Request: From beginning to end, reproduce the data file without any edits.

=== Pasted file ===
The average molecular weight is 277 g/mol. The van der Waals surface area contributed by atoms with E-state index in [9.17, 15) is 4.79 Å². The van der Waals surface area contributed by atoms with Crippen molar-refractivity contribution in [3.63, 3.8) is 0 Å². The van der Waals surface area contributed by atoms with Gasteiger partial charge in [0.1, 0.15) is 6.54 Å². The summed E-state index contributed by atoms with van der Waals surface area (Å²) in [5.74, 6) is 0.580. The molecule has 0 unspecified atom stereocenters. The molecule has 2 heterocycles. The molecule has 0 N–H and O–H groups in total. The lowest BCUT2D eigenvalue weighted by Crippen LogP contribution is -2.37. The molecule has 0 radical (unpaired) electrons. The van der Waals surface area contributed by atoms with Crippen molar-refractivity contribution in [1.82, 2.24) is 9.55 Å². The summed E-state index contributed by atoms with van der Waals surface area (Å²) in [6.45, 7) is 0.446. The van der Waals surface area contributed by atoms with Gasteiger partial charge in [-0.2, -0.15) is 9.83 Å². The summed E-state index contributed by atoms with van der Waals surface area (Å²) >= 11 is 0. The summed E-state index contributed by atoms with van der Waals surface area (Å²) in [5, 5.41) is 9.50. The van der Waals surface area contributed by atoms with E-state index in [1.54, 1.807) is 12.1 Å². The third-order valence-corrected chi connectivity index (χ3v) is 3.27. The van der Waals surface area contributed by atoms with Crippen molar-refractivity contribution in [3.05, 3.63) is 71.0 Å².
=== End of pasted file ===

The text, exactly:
The average molecular weight is 277 g/mol. The van der Waals surface area contributed by atoms with E-state index in [9.17, 15) is 4.79 Å². The van der Waals surface area contributed by atoms with Crippen molar-refractivity contribution in [3.63, 3.8) is 0 Å². The van der Waals surface area contributed by atoms with Gasteiger partial charge in [0.1, 0.15) is 6.54 Å². The summed E-state index contributed by atoms with van der Waals surface area (Å²) in [5.74, 6) is 0.580. The molecule has 0 unspecified atom stereocenters. The molecule has 2 heterocycles. The molecule has 0 N–H and O–H groups in total. The lowest BCUT2D eigenvalue weighted by Crippen LogP contribution is -2.37. The molecule has 0 radical (unpaired) electrons. The van der Waals surface area contributed by atoms with Crippen molar-refractivity contribution in [1.82, 2.24) is 9.55 Å². The summed E-state index contributed by atoms with van der Waals surface area (Å²) in [6.45, 7) is 0.446. The van der Waals surface area contributed by atoms with Gasteiger partial charge in [-0.2, -0.15) is 9.83 Å². The summed E-state index contributed by atoms with van der Waals surface area (Å²) >= 11 is 0. The summed E-state index contributed by atoms with van der Waals surface area (Å²) in [5, 5.41) is 9.50. The van der Waals surface area contributed by atoms with E-state index in [1.54, 1.807) is 12.1 Å². The third-order valence-corrected chi connectivity index (χ3v) is 3.27. The van der Waals surface area contributed by atoms with Crippen molar-refractivity contribution in [3.05, 3.63) is 71.0 Å².